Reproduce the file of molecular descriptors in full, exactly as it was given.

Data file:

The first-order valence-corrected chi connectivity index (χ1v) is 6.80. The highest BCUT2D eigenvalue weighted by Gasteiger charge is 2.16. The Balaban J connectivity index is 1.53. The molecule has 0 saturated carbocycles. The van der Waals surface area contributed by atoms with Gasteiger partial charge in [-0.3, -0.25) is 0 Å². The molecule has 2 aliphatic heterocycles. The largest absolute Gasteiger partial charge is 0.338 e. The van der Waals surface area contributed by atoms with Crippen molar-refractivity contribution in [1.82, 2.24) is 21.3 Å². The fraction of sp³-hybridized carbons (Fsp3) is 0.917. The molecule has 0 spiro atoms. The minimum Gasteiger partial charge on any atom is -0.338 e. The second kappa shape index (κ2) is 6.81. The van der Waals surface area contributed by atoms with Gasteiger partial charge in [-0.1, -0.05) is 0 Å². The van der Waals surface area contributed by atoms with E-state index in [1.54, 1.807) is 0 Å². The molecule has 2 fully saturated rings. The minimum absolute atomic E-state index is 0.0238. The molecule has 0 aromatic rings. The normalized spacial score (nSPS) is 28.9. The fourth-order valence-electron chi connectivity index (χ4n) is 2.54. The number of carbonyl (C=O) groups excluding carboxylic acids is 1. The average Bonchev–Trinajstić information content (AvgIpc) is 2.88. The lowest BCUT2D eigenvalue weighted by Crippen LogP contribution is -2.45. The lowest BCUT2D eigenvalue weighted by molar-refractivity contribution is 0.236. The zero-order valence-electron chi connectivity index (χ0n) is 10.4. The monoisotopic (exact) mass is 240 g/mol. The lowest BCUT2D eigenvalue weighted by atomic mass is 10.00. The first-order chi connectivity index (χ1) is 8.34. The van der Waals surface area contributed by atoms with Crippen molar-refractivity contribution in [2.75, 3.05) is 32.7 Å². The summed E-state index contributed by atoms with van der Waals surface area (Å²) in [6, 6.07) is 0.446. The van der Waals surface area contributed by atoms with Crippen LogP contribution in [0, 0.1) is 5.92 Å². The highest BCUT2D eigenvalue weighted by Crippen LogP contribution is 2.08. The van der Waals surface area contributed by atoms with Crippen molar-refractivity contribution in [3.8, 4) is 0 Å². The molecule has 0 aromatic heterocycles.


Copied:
The first-order valence-corrected chi connectivity index (χ1v) is 6.80. The highest BCUT2D eigenvalue weighted by Gasteiger charge is 2.16. The Balaban J connectivity index is 1.53. The molecule has 0 saturated carbocycles. The van der Waals surface area contributed by atoms with Gasteiger partial charge in [-0.3, -0.25) is 0 Å². The molecule has 2 aliphatic heterocycles. The largest absolute Gasteiger partial charge is 0.338 e. The van der Waals surface area contributed by atoms with Crippen molar-refractivity contribution in [1.82, 2.24) is 21.3 Å². The fraction of sp³-hybridized carbons (Fsp3) is 0.917. The molecule has 0 spiro atoms. The minimum Gasteiger partial charge on any atom is -0.338 e. The second kappa shape index (κ2) is 6.81. The van der Waals surface area contributed by atoms with Gasteiger partial charge in [-0.1, -0.05) is 0 Å². The van der Waals surface area contributed by atoms with E-state index in [1.54, 1.807) is 0 Å². The molecule has 2 fully saturated rings. The minimum absolute atomic E-state index is 0.0238. The molecule has 0 aromatic rings. The normalized spacial score (nSPS) is 28.9. The fourth-order valence-electron chi connectivity index (χ4n) is 2.54. The number of carbonyl (C=O) groups excluding carboxylic acids is 1. The average Bonchev–Trinajstić information content (AvgIpc) is 2.88. The lowest BCUT2D eigenvalue weighted by Crippen LogP contribution is -2.45. The lowest BCUT2D eigenvalue weighted by molar-refractivity contribution is 0.236. The zero-order valence-electron chi connectivity index (χ0n) is 10.4. The monoisotopic (exact) mass is 240 g/mol. The lowest BCUT2D eigenvalue weighted by atomic mass is 10.00. The first-order chi connectivity index (χ1) is 8.34. The van der Waals surface area contributed by atoms with Crippen molar-refractivity contribution in [2.75, 3.05) is 32.7 Å². The summed E-state index contributed by atoms with van der Waals surface area (Å²) in [6, 6.07) is 0.446. The van der Waals surface area contributed by atoms with Crippen LogP contribution in [0, 0.1) is 5.92 Å². The highest BCUT2D eigenvalue weighted by Crippen LogP contribution is 2.08. The van der Waals surface area contributed by atoms with Crippen molar-refractivity contribution in [3.8, 4) is 0 Å². The molecule has 0 aromatic heterocycles.